Beethoven mehta 57950

Ludwig van Beethoven (1770-1827)
Symphonies 1-9 

Mandy Fredrich (soprano); Marie-Claude Chappius (mezzo-soprano); AJ Glueckert (tenor); Tareq Nazmi  (bass)
Orchestra e Coro del Maggio Musicale Fiorentino/Zubin Mehta
rec. live, September-October 2021 & September 2022, Teatro del Maggio Musicale Fiorentino, Italy
Dynamic 57950 Blu-ray [2 discs: 395]

I must confess that I have never been a great fan of the Indian conductor Zubin Mehta; however, his Valencia Wagner Ring Cycle is one of my favourites on Blu-ray. His repertoire is among the most varied of any conductor, embracing diverse forms from the baroque to the avant-garde. His interpretations of music by Messiaen and Schoenberg are paradigms for younger conductors, and his ability to achieve the highest performances from different ensembles is legendary. This is witnessed by his music directorships of numerous major orchestras over the years.

Like Daniel Barenboim, Mehta is a great admirer of Furtwangler, and this influence comes through in these enlightening video recordings of the Beethoven symphonies. Recorded when he was in his late eighties, they reveal a great Beethoven conductor, rather like a vintage wine after decades of maturation. He recorded this cycle after developing his interpretations and readings through decades of study; his Ninth symphony with the New York Philharmonic is acclaimed, and his accompaniment in two piano concerto cycles are among the finest, so this collection should be obligatory for all devotees of the conductor.  

These recordings were made at public concerts in 2021 and 2022 following the pandemic. It is clear that social distancing was in force, and most of the audience wear masks, although only a few musicians do so, but in the filming of the Eighth and Ninth symphonies, we can see that conditions are almost normal. One issue that stands out is Mehta’s poor health in the later concerts, yet despite his weak physical condition, he is at the top of his game, seated before his musicians and fully engaged in directing his musicians.

Historically informed performance practice is ignored here; repeats are observed and these performances take one back to the 1960s, yet are enriched with the superior technical skills of today. The interpretations are similar to those of Furtwängler or Klemperer because Mehta adopts a slow tempo, making some readings among the longest available. This is clearest in the opening two symphonies, in which the playing is magnificent, and blessed with consistently peerless expression by the orchestra.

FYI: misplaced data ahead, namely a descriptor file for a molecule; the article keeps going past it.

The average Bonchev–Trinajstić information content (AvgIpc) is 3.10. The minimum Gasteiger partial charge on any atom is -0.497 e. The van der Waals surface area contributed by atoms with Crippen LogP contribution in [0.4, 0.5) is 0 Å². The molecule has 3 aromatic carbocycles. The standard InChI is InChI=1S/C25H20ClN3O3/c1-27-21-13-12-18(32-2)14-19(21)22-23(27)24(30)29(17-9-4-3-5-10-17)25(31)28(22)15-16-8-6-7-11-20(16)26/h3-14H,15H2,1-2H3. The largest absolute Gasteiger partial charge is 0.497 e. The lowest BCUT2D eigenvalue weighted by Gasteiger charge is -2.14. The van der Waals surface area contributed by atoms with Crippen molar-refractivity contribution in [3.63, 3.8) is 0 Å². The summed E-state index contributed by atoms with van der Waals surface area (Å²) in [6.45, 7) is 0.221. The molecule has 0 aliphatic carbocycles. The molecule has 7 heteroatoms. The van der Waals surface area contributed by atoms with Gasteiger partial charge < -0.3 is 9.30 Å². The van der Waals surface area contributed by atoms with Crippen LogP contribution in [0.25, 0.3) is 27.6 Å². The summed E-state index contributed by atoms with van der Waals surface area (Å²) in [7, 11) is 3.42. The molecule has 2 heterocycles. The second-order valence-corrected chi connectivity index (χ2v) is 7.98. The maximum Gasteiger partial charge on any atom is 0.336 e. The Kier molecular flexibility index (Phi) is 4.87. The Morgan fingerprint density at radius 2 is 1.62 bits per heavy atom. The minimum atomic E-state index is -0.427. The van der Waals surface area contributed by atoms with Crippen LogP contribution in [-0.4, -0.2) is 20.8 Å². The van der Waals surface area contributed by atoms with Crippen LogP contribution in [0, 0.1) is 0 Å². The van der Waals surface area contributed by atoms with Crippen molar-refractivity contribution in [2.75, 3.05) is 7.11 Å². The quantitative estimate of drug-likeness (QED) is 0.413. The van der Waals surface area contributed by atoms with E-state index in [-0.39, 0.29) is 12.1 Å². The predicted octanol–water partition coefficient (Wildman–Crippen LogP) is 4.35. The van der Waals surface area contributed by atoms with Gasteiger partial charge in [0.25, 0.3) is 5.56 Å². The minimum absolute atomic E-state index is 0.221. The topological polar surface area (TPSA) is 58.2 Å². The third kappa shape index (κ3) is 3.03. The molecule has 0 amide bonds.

Mehta’s beat throughout is precise and there are no dramatically exaggerated gestures; he presents a freshness in approach as if he is discovering this music for the first time. The strings are remarkable for their unity of playing and achieve a beautifully honed sound quality, evident in the bowing of the violins. The brass is wonderful and the woodwind’s intonation is astonishing – as good as any of the great world orchestras.

It is clear that the Orchestra del Maggio Fiorentino possesses musicians of the highest standard, which is especially noticeable in the woodwind; the oboist, clarinettist and bassoonist are excellent and the strength in depth of the orchestra is evident in that for some performances they are changed for other members of the company. The strings’ playing is gloriously rich and graceful and it becomes clear that rather than forcing the tempo, Mehta prefers to allow the full expressiveness of Beethoven’s music to be heard. While this style is unconventional today, listening to these performances allows more attention to be paid to the playing and sometimes to indulge in the beauty of Beethoven’s scores as they were played during most of the last century. At first, I did not take to the performance of all the repeats, but as Mehta coaxes marvellous playing from his musicians, I slowly came round to his interpretations.

In symphonies 1, 2 and 4, Mehta uses a score but dispenses with it in the other symphonies. He uses a baton while gently coaxing his musicians with his right hand. The video coverage allows us to see how he uses his facial movements and eye contact to guide the orchestra; sometimes a smile crosses his face in pleasure at a beautifully expressed phrase, or a grimace at one of the more tense and dramatic moments in the music. The harmony and respect – indeed awe – between the players and Mehta is palpable.

The singers in the Ninth were unknown to me, however, they provide wonderfully truthful and inspiring singing, and are matched by the outstanding forces of the chorus who surround the orchestra on the left and right of the stage.

The video direction by Tiziano Mancini employs as many as six cameras, adopting the usual views of the stage and allowing long and short-range shots of the orchestra with appropriate close-ups of solos by the musicians. The engineering by Claudio Speranzini and Antonio Martino is excellent, offering great clarity both visually and aurally. The Blu-ray discs come with a 16-page booklet of English and Italian texts by Danilo Prefumo on the symphonies, enhanced by colour photos of the orchestra, soloists and the conductor. This can be recommended as an inexpensive Christmas gift, especially to admirers of this great conductor.

Gregor Tassie

Help us financially by purchasing from

Presto Music

Technical details
PCM Stereo 2.0/DTS-HD Master Audio 5.1 – 1080i60 – 2BD 50 16:9